very: http://activities.sugarlabs.org/en-US/sugar/addon/4027

and here's the activity that introduced me to python: http://activities.sugarlabs.org/en-US/sugar/addon/4041 although i prefer the console.

i don't get the idea that python is much different than basic in terms of easy for beginners. the main difference between qbasic and pygame for me is that i haven't spent much time with pygame yet. the examples in pippy are most inviting. i think a child would have an easier time with pygame than using get and put to move sprites in qb or gw-basic. edit: read the bottom of this: http://inventwithpython.com/ just linked to in another thread.
Quite a good links(considering the subject of the thread), plus I now understand little bit why you find "knowing hardware" so hard, apart from that as general different people are skilled in different fields. You may be interested to make little research what algorithm means.

P.S. What make logo suitable for kids is that it's actually design for that purpose, and as such have few stuff that are considered as bad thing in production languages.

openuniverse
December 6th, 2009, 02:55 AM
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grayrainbow
December 6th, 2009, 10:36 AM
http://en.wikipedia.org/wiki/BASIC it's design for easy of use.
I wouldn't emphasize on easier of code, but more on easier of learn concepts, which usually mean - simpler is better(you know, don't put cart before the horse, first learn what's program, and after that what's program structure, abstraction, etc). In some very high level point of view assembly is not much different than BASIC.

Greyed
December 6th, 2009, 01:20 PM
I was never really a fan of BASIC. I got out of it prior to QBASIC really taking off. I preferred Turbo Pascal at the time even though my brain was (and in some ways still is) resistant to the concept of data types.

For me what makes Python a suitable language for learning, whether one is a neophyte or old(er) hand at programming is the fact that I think it is fun to play in the language. The interactivity coupled with introspection, clean syntax and concepts means that one is faced with unfamiliar territory one can learn by playing. Open another window, twiddle with the concept, flip it around, poke at it with introspection, make a toy that solidifies the concept in your mind then slap that into the project at hand.

Python somehow enables that sense of joy and play in learning more than I found in any language I used before (BASIC, Turbo Pascal, 4DOS, 4OS/2, C, Perl) and after (PHP, Ruby, C (again)) Python. Maybe it is a limitation of my mind but when I play in Python I feel that I am fighting my limitations and my misconceptions of how to do something instead of fighting the languages limitations.

openuniverse
December 6th, 2009, 01:46 PM
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Greyed
December 6th, 2009, 03:16 PM
when i'm using a relatively easy language i feel like i'm playing with legos. not that this is necessarily the best paradigm for coding because legos are redundant... if i'm coding properly i'm not going to have 5 of the same lego, i'm going to have 5 different legos connect around to the same...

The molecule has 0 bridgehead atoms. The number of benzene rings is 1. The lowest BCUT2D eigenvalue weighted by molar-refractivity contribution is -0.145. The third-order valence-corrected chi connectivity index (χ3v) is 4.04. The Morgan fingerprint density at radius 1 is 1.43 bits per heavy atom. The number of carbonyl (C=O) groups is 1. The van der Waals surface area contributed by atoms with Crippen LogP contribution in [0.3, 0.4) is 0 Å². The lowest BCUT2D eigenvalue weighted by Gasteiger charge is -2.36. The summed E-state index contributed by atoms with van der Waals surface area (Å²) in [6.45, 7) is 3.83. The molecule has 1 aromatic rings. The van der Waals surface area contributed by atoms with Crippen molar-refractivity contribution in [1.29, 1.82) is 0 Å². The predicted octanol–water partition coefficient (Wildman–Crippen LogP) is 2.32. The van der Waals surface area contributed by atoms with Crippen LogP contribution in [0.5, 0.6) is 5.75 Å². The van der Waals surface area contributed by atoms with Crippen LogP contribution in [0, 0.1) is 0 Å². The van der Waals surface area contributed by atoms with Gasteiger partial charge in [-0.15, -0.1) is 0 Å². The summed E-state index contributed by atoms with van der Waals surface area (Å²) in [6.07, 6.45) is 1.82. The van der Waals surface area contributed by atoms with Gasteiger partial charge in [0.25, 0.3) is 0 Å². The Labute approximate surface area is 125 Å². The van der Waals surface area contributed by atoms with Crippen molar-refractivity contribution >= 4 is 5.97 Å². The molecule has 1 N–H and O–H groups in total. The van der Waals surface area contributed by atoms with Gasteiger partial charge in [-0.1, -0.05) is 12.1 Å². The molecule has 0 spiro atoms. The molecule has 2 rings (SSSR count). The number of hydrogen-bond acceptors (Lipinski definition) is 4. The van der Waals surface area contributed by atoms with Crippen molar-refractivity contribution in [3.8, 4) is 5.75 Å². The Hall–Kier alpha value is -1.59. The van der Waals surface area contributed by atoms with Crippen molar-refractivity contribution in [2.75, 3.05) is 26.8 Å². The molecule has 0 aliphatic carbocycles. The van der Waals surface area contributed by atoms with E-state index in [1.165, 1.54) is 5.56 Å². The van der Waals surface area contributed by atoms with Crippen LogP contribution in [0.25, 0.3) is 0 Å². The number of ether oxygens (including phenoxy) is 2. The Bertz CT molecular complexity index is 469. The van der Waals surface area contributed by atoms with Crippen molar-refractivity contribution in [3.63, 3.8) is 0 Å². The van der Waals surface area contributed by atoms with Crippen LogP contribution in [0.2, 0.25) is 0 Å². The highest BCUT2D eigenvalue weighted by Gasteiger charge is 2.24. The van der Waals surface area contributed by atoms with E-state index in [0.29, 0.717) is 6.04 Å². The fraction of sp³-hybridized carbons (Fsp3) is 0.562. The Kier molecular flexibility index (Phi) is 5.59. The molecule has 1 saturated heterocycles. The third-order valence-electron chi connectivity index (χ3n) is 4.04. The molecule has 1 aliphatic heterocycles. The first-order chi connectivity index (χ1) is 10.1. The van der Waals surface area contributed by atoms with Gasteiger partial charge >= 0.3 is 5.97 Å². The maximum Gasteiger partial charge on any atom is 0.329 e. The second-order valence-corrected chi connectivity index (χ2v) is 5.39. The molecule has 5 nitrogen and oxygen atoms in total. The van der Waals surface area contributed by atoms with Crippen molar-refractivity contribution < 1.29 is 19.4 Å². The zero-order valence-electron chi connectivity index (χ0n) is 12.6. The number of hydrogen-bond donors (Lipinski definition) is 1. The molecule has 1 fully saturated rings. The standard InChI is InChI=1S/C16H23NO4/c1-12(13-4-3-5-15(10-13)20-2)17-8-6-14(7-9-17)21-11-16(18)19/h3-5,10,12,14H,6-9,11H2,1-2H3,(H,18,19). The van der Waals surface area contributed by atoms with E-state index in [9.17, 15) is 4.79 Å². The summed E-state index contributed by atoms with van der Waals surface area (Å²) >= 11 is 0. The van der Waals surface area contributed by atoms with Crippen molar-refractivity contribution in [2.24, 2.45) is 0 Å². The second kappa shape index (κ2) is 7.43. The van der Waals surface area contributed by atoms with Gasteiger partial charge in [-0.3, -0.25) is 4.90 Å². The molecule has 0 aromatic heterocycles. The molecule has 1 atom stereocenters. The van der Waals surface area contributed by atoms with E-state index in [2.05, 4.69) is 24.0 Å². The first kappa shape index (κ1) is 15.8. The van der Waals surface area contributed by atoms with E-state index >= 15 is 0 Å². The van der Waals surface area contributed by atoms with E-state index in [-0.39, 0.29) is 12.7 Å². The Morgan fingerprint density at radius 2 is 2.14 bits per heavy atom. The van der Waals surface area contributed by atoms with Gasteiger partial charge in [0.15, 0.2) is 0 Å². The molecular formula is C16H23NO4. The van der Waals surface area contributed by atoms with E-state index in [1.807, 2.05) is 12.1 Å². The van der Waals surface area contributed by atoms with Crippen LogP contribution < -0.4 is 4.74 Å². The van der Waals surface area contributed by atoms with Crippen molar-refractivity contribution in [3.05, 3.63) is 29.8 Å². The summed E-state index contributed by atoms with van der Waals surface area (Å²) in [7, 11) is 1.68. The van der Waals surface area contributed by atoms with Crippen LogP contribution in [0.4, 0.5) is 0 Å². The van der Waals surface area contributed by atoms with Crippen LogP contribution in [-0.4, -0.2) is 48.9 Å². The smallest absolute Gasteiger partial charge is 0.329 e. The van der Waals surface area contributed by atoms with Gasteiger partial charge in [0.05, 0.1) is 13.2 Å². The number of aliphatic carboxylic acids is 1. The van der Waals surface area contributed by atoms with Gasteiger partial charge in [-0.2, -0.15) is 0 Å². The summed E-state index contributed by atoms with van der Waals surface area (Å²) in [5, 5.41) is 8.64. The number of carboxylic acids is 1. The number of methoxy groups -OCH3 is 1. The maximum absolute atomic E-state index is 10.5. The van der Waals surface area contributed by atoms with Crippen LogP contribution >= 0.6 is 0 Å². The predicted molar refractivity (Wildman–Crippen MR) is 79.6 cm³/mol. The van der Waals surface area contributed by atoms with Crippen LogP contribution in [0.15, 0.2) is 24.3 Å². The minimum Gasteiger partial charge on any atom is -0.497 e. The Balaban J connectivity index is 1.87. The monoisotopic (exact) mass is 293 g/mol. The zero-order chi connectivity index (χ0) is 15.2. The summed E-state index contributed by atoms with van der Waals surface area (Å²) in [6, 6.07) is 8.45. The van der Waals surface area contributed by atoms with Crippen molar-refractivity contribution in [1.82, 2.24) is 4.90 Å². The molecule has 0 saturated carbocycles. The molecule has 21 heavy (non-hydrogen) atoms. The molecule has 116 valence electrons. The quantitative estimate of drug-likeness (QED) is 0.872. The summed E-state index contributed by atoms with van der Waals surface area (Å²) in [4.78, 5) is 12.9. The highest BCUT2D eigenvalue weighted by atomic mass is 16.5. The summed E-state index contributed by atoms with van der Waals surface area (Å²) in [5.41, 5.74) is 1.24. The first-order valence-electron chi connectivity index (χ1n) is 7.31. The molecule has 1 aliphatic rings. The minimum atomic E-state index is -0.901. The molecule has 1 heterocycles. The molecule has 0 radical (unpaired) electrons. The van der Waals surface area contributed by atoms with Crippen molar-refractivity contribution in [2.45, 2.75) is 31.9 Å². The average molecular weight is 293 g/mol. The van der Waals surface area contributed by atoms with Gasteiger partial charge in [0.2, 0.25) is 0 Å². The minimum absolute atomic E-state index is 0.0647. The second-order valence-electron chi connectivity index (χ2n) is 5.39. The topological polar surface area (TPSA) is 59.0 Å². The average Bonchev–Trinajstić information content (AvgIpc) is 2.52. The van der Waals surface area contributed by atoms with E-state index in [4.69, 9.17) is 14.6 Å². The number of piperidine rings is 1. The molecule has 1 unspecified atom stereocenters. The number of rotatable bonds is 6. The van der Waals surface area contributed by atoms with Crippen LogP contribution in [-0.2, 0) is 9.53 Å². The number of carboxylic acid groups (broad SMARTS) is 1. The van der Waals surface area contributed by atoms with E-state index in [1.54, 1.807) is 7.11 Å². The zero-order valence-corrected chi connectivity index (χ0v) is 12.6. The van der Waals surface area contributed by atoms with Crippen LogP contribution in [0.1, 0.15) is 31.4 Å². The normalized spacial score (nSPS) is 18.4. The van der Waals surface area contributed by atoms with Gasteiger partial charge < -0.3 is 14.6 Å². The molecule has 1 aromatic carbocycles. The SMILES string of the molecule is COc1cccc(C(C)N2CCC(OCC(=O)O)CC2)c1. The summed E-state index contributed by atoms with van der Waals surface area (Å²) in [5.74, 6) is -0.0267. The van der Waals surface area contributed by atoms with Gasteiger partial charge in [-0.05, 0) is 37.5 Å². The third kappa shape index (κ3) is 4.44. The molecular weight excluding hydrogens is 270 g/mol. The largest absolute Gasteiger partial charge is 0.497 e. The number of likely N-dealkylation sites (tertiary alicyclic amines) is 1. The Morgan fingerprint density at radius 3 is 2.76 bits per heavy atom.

No, actually, legos are a great analogy for programming. Anything you build out of legos are built out of small, discrete units. The very uniformity and interchangeability of certain pieces is what makes them so adept at building complex and detailed 3-D representations of almost anything one can imagine.

This sounds paradoxical at first. But think not of each block as a line of code but an execution of a function. The design of the function doesn't change, nor does the shape of the lego block. The interface doesn't change for either function or block. But combining just a few basic functions/blocks in more complex designs and patterns results in new and interesting things.

To take that analogy further, C is like having a block of wood and a carving knife. Sure you can make the blocks and then, from those blocks, form the same overall structure but who wants to whittle out the block first when you can just get a package of them from over there. ;)

wmcbrine
December 6th, 2009, 06:13 PM
there's nothing i wrote in basic before age 12 that isn't easier to code in python- except changing text colors in the term, which requires ansi escape sequences. however if you can do color fg, bg then print "\x1b[1;34;45m" is not insurmountable.There's always the "curses" module. It's still kind of a PITA, but perhaps easier than escape sequences.

BTW, I agree with your original post. Although I moved on from BASIC long ago, I'd been worried that there was no suitable modern replacement for the role it filled. Now I think there might be. I tell ya, it gives me hope for the future.

openuniverse
December 7th, 2009, 09:12 AM
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nvteighen
December 7th, 2009, 10:08 AM
the curses lib is great. no idea why there's no windows port. why have a different lib for doing the same thing in windows? hurting the cross platform. interesting to note however that pythond (which is nicer in windows xp than it is in dosbox) has it so i think you can run python/curses scripts in windows that way.

Well... The CURSES standard is designed to work with UNIX/Unix-like terminals that support termios character manipulation... The MS-DOS/Windows shell is proprietary, so we don't know how it works...

NOTE: Don't use termios... it's too low-level... For the majority of cases ncurses is all you need.

openuniverse
December 7th, 2009, 10:32 AM